LYNN — Kettle Cuisine, a wholesale soup manufacturer on the Lynnway, celebrated its $17 million expansion on Tuesday afternoon.
In the last 12 months, the company has spent $25 million in a capital investment, which has been nearly all processing equipment in preparation for soup season, which coincides with the cold months, Kettle Cuisine CEO Liam McClennon said. Some of the expense has been renovating the new space.
Kettle Cuisine opened its industrial kitchen at 330 Lynnway in 2014 and has seen its workforce grow from 200 employees to about 500, according to McClennon, with about 150 people hired this year. Kettle Cuisine has a local hiring preference, and nearly 70 percent of its employees are from Lynn.
Since opening in Lynn, Kettle Cuisine has invested nearly $50 million into its 200,000 square-foot facility, which includes the 40,000 square feet of expanded space it moved into at the beginning of the summer, McClennon said.
While celebrating its success, McClennon spoke about how the Trump administration’s decision to rescind temporary protected status (TPS) for more than 300,000 citizens from mainly countries in the Caribbean and Central America that have suffered natural disasters could devastate manufacturing in the United States.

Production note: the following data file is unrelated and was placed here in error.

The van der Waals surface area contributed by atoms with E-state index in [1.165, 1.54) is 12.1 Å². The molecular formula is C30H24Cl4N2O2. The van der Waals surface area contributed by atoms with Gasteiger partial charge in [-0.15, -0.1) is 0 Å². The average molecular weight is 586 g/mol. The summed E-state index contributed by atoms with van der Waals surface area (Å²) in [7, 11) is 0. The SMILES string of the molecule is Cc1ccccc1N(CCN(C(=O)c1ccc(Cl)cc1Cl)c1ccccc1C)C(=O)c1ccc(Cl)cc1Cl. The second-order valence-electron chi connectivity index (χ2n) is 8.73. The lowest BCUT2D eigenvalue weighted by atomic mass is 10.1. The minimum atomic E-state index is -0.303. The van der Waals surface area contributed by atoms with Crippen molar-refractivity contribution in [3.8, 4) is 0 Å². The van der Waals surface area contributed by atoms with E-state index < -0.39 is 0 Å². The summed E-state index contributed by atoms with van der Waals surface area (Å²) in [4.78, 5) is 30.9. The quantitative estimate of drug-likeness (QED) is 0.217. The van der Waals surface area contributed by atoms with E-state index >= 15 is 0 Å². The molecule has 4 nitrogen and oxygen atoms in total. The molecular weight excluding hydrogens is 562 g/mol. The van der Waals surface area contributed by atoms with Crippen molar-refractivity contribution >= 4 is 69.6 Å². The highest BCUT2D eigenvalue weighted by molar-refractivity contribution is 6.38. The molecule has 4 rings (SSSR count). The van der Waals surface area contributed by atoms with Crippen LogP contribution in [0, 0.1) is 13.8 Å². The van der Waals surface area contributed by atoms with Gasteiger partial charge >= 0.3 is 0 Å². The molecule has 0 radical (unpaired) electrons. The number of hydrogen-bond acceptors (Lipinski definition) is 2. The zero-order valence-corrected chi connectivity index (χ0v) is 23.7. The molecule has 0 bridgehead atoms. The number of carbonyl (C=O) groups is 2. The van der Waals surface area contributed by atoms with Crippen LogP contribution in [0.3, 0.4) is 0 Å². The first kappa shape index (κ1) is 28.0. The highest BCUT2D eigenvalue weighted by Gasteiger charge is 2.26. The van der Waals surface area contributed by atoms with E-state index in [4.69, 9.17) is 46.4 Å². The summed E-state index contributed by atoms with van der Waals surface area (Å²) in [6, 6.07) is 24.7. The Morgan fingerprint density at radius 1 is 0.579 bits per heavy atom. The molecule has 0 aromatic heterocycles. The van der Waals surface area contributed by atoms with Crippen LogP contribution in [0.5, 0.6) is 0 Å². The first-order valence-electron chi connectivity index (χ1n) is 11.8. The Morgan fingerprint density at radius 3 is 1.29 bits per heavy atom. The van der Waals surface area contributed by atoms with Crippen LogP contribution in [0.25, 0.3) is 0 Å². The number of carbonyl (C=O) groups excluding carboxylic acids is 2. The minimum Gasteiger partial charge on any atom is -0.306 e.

McClennon said Kettle Cuisine has approximately 30 employees in its Lynn facility with TPS status, many having been employees for more than 20 years.
“The loss of these employees would be devastating to our business, our community and to their families,” McClennon said. “Many TPS holders are well-respected and gainfully employed in the manufacturing sector and rely on manufacturing as a path to the middle class. The lack of entry into America, coupled with America’s lowest unemployment in close to 20 years, and the possible rescension of TPS has the potential to cripple US manufacturing.”
U.S. Rep. Seth Moulton (D-Mass) took Edenilson Granados, a Salvadoran immigrant and employee of Kettle Cuisine with TPS, to the 2018 State of the Union address. He said Granados is a frontline manager and leader in the facility, which makes him not just a good immigration story, but a good business story. One of the components that goes into having a successful business in Lynn is its policies, he said.
“We have to fix these immigration problems because at the end of the day, they create jobs,” Moulton said. “And the best part of the Kettle Cuisine success story is not just the soup that they’ve made or the money they’ve made or the investment they’re putting into this facility. It’s the people … It’s the fact that they are still hiring people right here in Lynn, Massachusetts.”
Founded just outside of Boston in 1986, Kettle Cuisine handcrafts small batch, all-natural soups from scratch for restaurants, food service operators, and grocery retailers. The company also has an industrial kitchen in California and calls itself the first coast-to-coast fresh soup supplier in North America.
At the Lynn site, Kettle Cuisine makes 15 million gallons of fresh soup annually, McClennon said.
“We are proud of our growth and development, investment in new equipment, training and developing our people, and our role in creating hundreds of new jobs,” McClennon said.